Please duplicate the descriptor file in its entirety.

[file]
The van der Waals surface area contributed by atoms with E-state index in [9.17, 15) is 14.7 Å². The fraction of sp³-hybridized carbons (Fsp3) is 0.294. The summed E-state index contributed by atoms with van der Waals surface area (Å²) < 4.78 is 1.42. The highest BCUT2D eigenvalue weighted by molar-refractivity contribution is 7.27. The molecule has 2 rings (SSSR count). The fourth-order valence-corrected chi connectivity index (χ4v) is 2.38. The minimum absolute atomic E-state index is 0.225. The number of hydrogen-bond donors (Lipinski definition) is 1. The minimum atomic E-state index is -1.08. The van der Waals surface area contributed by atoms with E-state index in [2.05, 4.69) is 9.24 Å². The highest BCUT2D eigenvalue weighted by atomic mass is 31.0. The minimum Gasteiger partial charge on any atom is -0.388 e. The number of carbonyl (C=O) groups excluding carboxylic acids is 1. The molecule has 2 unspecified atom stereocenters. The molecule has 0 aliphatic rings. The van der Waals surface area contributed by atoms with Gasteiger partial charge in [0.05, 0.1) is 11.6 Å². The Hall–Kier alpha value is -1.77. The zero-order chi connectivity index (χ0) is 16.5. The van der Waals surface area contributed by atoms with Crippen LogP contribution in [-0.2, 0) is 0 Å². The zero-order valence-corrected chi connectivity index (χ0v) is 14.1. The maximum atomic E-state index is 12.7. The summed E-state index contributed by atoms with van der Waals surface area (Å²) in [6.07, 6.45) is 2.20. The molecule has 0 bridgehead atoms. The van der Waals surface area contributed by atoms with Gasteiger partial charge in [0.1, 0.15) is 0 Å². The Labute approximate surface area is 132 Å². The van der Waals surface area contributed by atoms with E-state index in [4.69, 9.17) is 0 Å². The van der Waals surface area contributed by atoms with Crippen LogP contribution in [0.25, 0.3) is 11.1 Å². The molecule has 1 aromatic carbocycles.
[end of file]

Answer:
The van der Waals surface area contributed by atoms with E-state index in [9.17, 15) is 14.7 Å². The fraction of sp³-hybridized carbons (Fsp3) is 0.294. The summed E-state index contributed by atoms with van der Waals surface area (Å²) < 4.78 is 1.42. The highest BCUT2D eigenvalue weighted by molar-refractivity contribution is 7.27. The molecule has 2 rings (SSSR count). The fourth-order valence-corrected chi connectivity index (χ4v) is 2.38. The minimum absolute atomic E-state index is 0.225. The number of hydrogen-bond donors (Lipinski definition) is 1. The minimum atomic E-state index is -1.08. The van der Waals surface area contributed by atoms with E-state index in [2.05, 4.69) is 9.24 Å². The highest BCUT2D eigenvalue weighted by atomic mass is 31.0. The minimum Gasteiger partial charge on any atom is -0.388 e. The number of carbonyl (C=O) groups excluding carboxylic acids is 1. The molecule has 2 unspecified atom stereocenters. The molecule has 0 aliphatic rings. The van der Waals surface area contributed by atoms with Gasteiger partial charge in [0.05, 0.1) is 11.6 Å². The Hall–Kier alpha value is -1.77. The zero-order chi connectivity index (χ0) is 16.5. The van der Waals surface area contributed by atoms with Crippen LogP contribution in [-0.2, 0) is 0 Å². The zero-order valence-corrected chi connectivity index (χ0v) is 14.1. The maximum atomic E-state index is 12.7. The summed E-state index contributed by atoms with van der Waals surface area (Å²) in [6.07, 6.45) is 2.20. The molecule has 0 bridgehead atoms. The van der Waals surface area contributed by atoms with Gasteiger partial charge in [0.1, 0.15) is 0 Å². The Labute approximate surface area is 132 Å². The van der Waals surface area contributed by atoms with E-state index in [4.69, 9.17) is 0 Å². The van der Waals surface area contributed by atoms with Crippen LogP contribution in [0.25, 0.3) is 11.1 Å². The molecule has 1 aromatic carbocycles.